One of man’s oldest gemstones, pearl, is uniquely plucked from the sea rather than dug from the earth. Formed from the bruising of and reaction to an irritant, a pearl is formed within an oyster’s shell to protect their fragile and vulnerable bodies from permanent damage. An oyster coats any intruding grain of sand or parasite with layer upon layer of soft and glossy reflective ’nacre’. This nacre is the same substance that lines and smooths the inside of their shell, where it is known as ’mother of pearl’. A pearl requires no shaping, cutting or polishing – it is perfect from the moment it is discovered.
Pearls come in many shapes, sizes and colours depending on the mollusc which has formed them and their environment. They are found in seas and freshwater lakes all over the world, such as in Japan, China and Australia. Some pearls are naturally coloured such as the black and grey Tahitian pearls. South Sea pearls are shades of white and gold. Freshwater pearls are found in shades of white, cream, peach and pink.
In the 1920’s cultured pearls were introduced into the market and brought about a big change in pearl fashion and who could afford it. Farmed oysters are opened and a nucleus is planted inside the shell. Traditionally this was a round mother-of-pearl bead, but different shapes such as crosses or discs work just as well. They are then returned to the water and left for several years to coat the bead with nacre and produce a pearl. The same can be done with freshwater pearls; the molluscs that produce these can create about 20 at a time, so producing a less expensive option to marine pearls.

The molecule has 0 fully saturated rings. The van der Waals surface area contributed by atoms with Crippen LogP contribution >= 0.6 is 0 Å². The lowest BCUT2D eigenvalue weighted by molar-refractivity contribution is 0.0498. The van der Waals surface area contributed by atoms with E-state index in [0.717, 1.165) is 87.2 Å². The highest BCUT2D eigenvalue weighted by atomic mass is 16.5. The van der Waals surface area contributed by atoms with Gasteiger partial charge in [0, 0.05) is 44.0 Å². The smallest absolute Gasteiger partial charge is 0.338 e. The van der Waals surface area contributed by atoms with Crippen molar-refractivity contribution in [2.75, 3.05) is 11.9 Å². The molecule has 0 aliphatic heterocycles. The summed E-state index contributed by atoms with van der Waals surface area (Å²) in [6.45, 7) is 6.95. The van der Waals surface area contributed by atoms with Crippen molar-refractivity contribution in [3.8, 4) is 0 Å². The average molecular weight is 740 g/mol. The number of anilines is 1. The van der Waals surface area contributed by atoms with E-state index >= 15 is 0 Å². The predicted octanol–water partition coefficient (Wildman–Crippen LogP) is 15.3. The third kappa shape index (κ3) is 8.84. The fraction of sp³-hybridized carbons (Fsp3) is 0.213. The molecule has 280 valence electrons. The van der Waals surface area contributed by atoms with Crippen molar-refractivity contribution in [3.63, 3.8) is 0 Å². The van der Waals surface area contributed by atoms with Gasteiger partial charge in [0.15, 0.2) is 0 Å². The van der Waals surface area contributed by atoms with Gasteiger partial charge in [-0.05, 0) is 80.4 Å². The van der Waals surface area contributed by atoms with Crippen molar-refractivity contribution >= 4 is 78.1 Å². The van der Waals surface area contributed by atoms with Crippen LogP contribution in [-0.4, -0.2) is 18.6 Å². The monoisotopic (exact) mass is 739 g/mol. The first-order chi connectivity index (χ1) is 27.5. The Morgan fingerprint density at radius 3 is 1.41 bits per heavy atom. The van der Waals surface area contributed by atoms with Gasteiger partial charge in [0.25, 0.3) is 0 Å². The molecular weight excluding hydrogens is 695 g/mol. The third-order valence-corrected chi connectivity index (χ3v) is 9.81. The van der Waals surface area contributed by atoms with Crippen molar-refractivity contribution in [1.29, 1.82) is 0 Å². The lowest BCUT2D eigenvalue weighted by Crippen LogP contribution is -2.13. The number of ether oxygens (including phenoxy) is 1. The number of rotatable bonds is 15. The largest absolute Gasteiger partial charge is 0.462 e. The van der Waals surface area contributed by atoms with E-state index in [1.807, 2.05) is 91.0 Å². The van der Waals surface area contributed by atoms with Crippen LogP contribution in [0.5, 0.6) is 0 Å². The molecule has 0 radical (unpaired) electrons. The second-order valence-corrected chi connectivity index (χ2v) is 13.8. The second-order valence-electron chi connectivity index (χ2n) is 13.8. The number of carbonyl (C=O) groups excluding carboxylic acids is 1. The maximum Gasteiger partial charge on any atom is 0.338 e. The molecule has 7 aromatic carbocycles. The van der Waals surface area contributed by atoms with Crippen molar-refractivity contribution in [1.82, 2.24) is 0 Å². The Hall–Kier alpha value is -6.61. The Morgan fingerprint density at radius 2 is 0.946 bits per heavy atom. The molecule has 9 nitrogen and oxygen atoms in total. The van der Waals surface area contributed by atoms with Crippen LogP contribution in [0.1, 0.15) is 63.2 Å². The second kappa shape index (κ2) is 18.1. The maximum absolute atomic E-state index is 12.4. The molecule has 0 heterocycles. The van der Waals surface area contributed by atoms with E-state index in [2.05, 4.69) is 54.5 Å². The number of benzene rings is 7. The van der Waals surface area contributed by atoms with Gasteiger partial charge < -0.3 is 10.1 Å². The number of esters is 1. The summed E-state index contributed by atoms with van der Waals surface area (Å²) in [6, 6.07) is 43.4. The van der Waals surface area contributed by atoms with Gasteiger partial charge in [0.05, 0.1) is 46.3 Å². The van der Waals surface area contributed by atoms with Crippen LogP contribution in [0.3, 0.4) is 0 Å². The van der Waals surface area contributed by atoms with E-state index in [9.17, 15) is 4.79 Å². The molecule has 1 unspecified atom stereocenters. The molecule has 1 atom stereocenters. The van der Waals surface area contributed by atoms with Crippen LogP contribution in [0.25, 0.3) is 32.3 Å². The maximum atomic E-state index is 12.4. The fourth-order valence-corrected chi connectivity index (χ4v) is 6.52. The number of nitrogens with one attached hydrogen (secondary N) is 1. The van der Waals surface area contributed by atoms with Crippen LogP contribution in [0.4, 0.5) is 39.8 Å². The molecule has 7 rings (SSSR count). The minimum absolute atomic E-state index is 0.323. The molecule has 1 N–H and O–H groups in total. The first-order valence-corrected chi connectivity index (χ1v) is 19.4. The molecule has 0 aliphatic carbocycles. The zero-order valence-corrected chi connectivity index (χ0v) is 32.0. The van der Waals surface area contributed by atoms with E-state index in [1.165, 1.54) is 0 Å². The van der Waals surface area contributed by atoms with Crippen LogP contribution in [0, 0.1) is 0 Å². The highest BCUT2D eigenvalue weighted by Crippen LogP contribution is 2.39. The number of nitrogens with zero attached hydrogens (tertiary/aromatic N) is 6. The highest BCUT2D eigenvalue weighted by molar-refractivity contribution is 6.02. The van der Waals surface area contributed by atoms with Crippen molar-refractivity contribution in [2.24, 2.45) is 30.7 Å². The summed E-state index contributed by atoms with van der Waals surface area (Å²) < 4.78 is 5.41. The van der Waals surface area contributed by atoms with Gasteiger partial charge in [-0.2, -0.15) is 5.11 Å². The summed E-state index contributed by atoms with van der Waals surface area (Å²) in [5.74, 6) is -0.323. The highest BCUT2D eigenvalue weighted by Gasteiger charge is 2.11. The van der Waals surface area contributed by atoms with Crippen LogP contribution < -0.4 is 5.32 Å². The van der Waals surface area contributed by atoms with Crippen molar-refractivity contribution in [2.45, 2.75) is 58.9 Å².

As a jeweller, working with pearls is a mixed experience and depends on the piece of jewellery being made and how the pearls are used. With fully-drilled pearls on a necklace or bracelet, the stringing process is relatively straightforward and blood pressure remains fairly low. With large valuable pearls such as South Sea or natural pearls, however, the stakes are raised.
Jewellery using these beauties usually features them as the focal point and requires them to be drilled so they can be attached to the metal-work via a hidden pin. Like working on a precious tooth, one touch of the drill in the wrong place means disaster. A pearl is like no other gem in regard to its vulnerability when being worked – if jeweller and pearl survive the creative process to make a successful piece, that jewel is certainly worth cherishing.